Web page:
Rockwell Star-Raker
SSTO Concept
(1979)

Bibliography/References:

Star-Raker: An Airbreather/Rocket-Powered, Horizontal Takeoff Tridelta Flying Wing, Single-Stage-to-Orbit Transportation System – 1979 (7.12 MB PDF)
Earth-to-LEO Transportation System for SPS – IRD Data Sheet (14.3 MB PDF)
NASA CR 3321: Satellite Power Systems (SPS) Concept Definition Study – Volume IV: Transportation Analysis Excerpt (1~ MB PDF)
NASA TM 58238: Satellite Power System: Concept Development and Evaluation Program – Volume VII: Space Transportation Excerpt (610 KB PDF)

Photographs/Illustrations

NOTE: The photographs along with two of the above references came packed in a 18 MB PDF (link here) that I received which used JPG compression. I extracted the images and saved them as PNG files to avoid any further generational artifacts from being introduced.
Star-Raker Re-Entry Trajectory (2.04 MB PNG)
Star-Raker in Orbit with a SPS (1.58 MB PNG)
Star-Raker Comparison with a 747 (2.06 MB PNG)
Star-Raker on Landing Approach (1.97 MB PNG)
Star-Raker On the Ground Being Maintained (355.40 KB JPG)
Star-Raker Launch Trajectory (2.23 MB PNG)
Star-Raker cargo loading operations (2.07 MB PNG)
Star-Raker in Orbit 1 (1.79 MB PNG)
Star-Raker in Orbit 2 (221.87 KB JPG)
Star-Raker Engine Cutaway Diagram (369.49 KB PNG)

Basic Dimensions

Length: 310 feet
Reference Wing Area: 40,900 ft2

Handling

Cargo Capabilities

Propulsion

Flight Profile

A typical profile flown from Kennedy Space Center to a 300 n.mi orbit at 28.5 deg inclination was to be:
  1. Runway takeoff under high-pass turbofan/airturbo exchanger (ATE)/ramjet power, with the ramjets acting as supercharged afterburners.

  2. Jettison and parachute recovery of landing gear used only for launch.

  3. Climb to optimum cruise altitude with turbofan power.

  4. Cruise at optimum altitude, Mach number, and direction vector to earth's equatorial plane, using turbofan power.

  5. Execute a large-radius turn into the equatorial plane with turbofan power.

  6. Climb subsonically at optimum climb angle and velocity to an optimum altitude, using high bypass turbofan/ATE/ramjet (supercharged afterburner) power.

  7. Perform an optimum pitch-over into a nearly constant-energy (shallow Y_angle) dive if necessary, and accelerate through the transonic region to approximately Mach 1.2, using turbofan/ATE/ramjet (supercharged afterburner) power.

  8. Execute a long-radius optimum pitch-up to an optimum supersonic climb flight path, using turbofan/ATE/ramjet power.

  9. Climb to approximately 29 km (95 kft) altitude, and 1900 m/s (6200 fps) velocity, at optimum flight path angle and velocity, using proportional fuel-flow throttling from turbofan/ATE/ramjet, or full ramjet, as required to maximize total energy acquired per unit mass of fuel consumed as function of velocity and altitude.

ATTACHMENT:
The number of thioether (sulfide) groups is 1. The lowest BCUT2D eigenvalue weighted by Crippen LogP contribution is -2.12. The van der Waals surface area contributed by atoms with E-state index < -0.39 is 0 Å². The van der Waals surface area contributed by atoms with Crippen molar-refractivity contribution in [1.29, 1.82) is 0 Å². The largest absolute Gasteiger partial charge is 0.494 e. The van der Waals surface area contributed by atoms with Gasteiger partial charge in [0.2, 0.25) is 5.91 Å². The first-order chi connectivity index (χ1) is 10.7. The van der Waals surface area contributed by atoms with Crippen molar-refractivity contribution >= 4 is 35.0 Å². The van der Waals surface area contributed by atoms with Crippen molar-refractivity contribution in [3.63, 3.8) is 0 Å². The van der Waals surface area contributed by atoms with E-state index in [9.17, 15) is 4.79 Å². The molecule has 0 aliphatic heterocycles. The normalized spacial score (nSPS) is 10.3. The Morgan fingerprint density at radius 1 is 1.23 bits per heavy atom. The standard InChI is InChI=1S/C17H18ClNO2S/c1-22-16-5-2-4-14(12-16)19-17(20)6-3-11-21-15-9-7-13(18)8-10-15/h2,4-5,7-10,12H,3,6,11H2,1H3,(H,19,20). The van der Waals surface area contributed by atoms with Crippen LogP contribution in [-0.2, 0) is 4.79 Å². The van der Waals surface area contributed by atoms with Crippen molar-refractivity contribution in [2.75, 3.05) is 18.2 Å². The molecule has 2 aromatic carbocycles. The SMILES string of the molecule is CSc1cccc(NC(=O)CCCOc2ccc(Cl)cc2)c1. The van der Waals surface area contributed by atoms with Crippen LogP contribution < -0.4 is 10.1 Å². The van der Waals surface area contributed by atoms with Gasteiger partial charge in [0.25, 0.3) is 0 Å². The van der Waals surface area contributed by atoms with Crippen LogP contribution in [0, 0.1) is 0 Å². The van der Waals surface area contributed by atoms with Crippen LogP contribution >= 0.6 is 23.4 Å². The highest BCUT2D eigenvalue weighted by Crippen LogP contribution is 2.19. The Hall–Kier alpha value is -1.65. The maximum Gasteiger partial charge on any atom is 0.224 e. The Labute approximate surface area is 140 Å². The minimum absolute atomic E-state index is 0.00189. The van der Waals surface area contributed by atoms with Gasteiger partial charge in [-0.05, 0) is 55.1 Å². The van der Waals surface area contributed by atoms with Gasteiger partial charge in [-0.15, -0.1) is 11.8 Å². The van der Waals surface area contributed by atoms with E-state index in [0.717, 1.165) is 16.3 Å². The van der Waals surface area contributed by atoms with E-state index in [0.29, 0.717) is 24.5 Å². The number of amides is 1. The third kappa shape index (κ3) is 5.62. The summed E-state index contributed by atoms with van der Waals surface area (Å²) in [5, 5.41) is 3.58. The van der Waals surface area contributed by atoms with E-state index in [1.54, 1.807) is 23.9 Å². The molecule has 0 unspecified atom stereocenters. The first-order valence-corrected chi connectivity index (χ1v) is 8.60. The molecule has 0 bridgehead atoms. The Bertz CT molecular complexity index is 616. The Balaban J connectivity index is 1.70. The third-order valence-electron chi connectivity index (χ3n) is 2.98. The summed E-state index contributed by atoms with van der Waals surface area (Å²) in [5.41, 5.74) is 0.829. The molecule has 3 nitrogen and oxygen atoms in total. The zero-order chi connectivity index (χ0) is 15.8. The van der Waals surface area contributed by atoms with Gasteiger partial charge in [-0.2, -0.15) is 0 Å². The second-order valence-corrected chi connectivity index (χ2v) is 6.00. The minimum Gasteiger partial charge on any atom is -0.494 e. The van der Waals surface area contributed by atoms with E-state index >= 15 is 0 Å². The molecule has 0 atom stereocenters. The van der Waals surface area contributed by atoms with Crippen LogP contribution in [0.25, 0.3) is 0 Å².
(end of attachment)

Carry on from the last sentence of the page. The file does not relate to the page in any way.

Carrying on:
10. Ignite rocket engines to full required thrust level at 6200 fps and parallel burn with airbreathing engines to 7200 fps.

  11. Shut down airbreather engines while closing airbreather inlet ramps.

  12. Continue rocket power at full thrust.

  13. Insert into an equatorial elliptical orbit 91 x 556 km (50 x 300 nmi) along an optimum lift/drag/thrust flight profile.

  14. Shut down rocket engines and execute a Hohmann transfer to 556 km (300 nmi).

  15. Circularize Hohmann transfer.

  16. Release Payload or dock with Space Station at that orbit.

  17. Perform delta-v maneuver and insert into an equatorial elliptical orbit 91 x 556 km (50 x 300 nmi) in preparation for re-entry.

  18. Perform a low-gamma (flight path angle), high-alpha (angle of attack) re-entry deceleration profile very similar to Space Shuttle to approximately Mach 6.

  19. Reduce alpha (angle of attack) to appropriate angle for maximum lift/drag ratio for high speed glide and cross range maneuvers to subsonic velocity (Mach 0.85).

  20. Open inlets and start some airbreather engines.

  21. Perform powered flight to landing field, land on runway, and taxi to jetway. Flyback fuel requirements include approximately 300 nmi subsonic cruise and two landing approach maneuvers (first approach waveoff with flyaround for second approach).

Mass Properties

ITEM DESCRIPTION

ROCKWELL/MSFC JOINT ESTIMATE

(Masses are in pounds)

Airframe, Aerosurfaces, Tanks and TPS

370,000

Landing Gear

27,700

Rocket Propulsion

71,700

Airbreather Propulsion

140,000

RCS Propulsion

10,000

OMS Propulsion

5,000

Other Systems

37,800

Subtotal

662,200

10% Growth Margin

66,220

Total Inert Weight (Dry Weight)

728,420

Useful Load (Fluids, Reserves. Etc.)

47,400

Inert Weight & Useful Load

775,820

Payload Weight

196,580

Orbital Insertion Weight

972,400

Propellant Ascent

4,027,600

GLOW (Post Jettison Launch Gear)

5,000,000

NOTES: Mission is to a 300 nautical mile, 28.5 degree orbit.